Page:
Moving scroll brings Song dynasty to life
Coolies stack up bags of goods in a pile. People ride on donkeys and sedan chairs. Boats slip along a river, propelled by men. These are all moving characters in the animated version of Riverside Scene at Qingming Festival, whose creator is making final preparations before it makes its debut in Hong Kong next week.
About one out of every 10 Hongkongers has secured a ticket to see the duplicate of the star exhibit from the China pavilion at the Shanghai World Expo, which will be displayed at Asia World-Expo from Tuesday until November 29.
The exhibit is a digital version of the painting Riverside Scene at Qingming Festival, which shows daily life unfolding in Kaifeng - formerly known as Bianjing - during the Northern Song Dynasty 900 years ago. Adjustments to make sure images projected by 12 projectors were synchronised were one-third finished, exhibition director Yu Zheng said yesterday. The progress was faster than scheduled, he said.
While each ticket holder is allowed an hour's visit, Yu advised people to spend 10 minutes getting an overall impression of the scroll before spending another 20 minutes looking at the details. Many might spend the rest of their time looking at exhibits on the dynasty and the animation technology, he said.
Science Museum curator Karen Sit Man described some of the 12 must-see attractions on the scroll. 'The Rainbow Bridge, the drum tower, the camel fleet, boats and various shops selling paper offerings, medicine and fragrances, for example,' she said.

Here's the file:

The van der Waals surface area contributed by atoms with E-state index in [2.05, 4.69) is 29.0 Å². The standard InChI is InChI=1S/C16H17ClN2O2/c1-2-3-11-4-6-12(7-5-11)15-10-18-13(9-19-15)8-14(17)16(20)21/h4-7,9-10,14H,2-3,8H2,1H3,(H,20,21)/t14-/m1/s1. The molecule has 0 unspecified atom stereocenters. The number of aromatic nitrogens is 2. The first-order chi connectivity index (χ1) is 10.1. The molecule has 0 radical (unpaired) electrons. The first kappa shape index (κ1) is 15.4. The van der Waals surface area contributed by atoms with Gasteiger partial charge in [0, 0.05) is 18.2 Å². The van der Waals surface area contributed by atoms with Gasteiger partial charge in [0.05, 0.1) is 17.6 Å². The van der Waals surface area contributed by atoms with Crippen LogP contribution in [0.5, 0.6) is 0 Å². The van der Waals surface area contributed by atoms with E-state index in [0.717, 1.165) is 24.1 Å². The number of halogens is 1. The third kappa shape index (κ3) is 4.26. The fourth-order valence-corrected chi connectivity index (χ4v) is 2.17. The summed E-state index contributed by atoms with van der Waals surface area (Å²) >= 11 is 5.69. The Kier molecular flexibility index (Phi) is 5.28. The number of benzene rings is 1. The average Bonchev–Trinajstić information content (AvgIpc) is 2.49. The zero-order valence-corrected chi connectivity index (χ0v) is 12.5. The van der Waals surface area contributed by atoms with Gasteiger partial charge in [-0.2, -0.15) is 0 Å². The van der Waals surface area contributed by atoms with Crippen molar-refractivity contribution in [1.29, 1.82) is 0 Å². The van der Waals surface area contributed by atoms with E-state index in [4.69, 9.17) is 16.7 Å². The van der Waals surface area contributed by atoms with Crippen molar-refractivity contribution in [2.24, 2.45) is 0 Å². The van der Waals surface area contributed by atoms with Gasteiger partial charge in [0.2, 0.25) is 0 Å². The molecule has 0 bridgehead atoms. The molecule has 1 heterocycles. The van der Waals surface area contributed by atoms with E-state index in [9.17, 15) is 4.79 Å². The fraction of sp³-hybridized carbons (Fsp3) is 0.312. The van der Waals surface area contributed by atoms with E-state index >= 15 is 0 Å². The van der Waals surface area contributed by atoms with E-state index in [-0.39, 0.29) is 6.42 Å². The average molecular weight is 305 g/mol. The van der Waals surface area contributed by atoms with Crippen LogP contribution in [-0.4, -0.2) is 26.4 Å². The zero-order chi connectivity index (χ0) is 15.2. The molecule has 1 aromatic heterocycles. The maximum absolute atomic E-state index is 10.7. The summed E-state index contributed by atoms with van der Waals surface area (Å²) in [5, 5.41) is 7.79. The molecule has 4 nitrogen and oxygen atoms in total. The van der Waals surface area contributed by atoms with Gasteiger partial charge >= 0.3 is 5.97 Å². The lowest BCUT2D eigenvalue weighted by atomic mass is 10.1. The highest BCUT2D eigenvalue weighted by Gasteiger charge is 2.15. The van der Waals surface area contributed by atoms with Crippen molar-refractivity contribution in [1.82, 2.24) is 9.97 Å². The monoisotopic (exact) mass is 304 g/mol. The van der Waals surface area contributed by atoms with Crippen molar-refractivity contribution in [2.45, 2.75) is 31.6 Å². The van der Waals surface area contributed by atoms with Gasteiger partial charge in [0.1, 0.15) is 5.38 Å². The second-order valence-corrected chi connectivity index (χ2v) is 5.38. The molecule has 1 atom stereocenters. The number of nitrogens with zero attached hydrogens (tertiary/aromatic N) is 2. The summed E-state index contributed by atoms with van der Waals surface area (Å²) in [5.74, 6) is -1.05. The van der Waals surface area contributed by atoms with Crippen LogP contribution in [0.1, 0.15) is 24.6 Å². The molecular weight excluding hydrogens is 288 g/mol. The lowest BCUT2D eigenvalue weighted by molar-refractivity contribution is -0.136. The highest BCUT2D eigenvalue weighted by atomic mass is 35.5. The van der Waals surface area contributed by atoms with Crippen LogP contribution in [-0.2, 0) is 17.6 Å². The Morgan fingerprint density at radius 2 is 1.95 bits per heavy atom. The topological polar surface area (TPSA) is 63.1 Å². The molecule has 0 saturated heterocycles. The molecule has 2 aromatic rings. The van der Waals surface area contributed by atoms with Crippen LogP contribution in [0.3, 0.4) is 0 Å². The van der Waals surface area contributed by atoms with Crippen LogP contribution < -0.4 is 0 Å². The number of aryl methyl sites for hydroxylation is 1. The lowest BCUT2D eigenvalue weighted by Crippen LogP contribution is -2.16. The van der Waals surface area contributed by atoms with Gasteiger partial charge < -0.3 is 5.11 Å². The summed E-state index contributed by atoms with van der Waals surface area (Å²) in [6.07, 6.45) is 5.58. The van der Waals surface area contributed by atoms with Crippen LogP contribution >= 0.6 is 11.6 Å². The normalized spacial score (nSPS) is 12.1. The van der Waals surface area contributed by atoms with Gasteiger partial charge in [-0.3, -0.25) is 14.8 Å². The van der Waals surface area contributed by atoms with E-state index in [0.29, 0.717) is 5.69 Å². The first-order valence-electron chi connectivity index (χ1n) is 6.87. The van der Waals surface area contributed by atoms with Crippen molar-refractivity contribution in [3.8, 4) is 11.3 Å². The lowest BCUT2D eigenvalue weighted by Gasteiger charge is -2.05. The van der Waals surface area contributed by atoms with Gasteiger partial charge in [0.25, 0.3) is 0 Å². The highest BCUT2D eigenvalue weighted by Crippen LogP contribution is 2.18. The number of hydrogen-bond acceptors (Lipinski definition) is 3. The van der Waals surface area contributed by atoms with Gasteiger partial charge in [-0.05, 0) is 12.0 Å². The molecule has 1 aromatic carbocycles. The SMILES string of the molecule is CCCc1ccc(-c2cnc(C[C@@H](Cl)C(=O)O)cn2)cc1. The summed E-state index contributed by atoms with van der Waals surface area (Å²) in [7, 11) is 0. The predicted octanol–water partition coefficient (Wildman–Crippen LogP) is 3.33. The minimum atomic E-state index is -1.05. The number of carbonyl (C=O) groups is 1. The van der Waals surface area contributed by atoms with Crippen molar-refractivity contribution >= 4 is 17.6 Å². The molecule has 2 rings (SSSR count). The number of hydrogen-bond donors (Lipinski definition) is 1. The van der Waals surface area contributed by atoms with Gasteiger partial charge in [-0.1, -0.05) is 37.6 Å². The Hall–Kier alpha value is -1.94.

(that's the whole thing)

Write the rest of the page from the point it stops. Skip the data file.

People should arrive at the venue 15 minutes before their time slot, she said. The keenest fans can enter the waiting area an hour before their scheduled time to watch a video and look at exhibits about Hong Kong's participation at the World Expo.
On event days, a return trip on the Airport Express will cost HK$48 instead of HK$100. Trains will depart every 10 minutes instead of the usual 12 minutes. The show's 768,000 tickets have sold out, but some were still available on auction websites for 10 times more than their original HK$10.
Millions visited the China pavilion, but they might not have known that the animated artwork offers clues to a series of Song dynasty innovations, Professor Victor Sit Fung-shuen, director of the Advanced Institute for Contemporary China Studies at Baptist University, said.
Bianjing, the ancient Chinese capital, was far more urbanised than Western cities 900 years ago, Sit said, adding: 'Bianjing was similar to the London of the 18th century.'
While the original Riverside painting shows Bianjing during the day, the digital scroll adds a transition into night-time: animated figures are gathered at restaurants, having fun drinking. It sounds perfectly normal to enjoy a night out at a bar by modern standards. But it was not until the Song dynasty that Chinese residents could leave their homes at night, Sit explained. Entertainment for the public, such as Chinese opera and story reading, also started around the same time.
The river that dominates the lower part of the digital scroll was a vital transportation route in Bianjing. 'Ninety per cent of rice and salt demanded by residents in the capital was shipped in,' Sit said.
Secretary for the Environment Edward Yau Tang-wah may be interested to know that an environment bureau was in place 900 years ago. 'The trees along the river were not wild. They were planted by the government,' Sit said.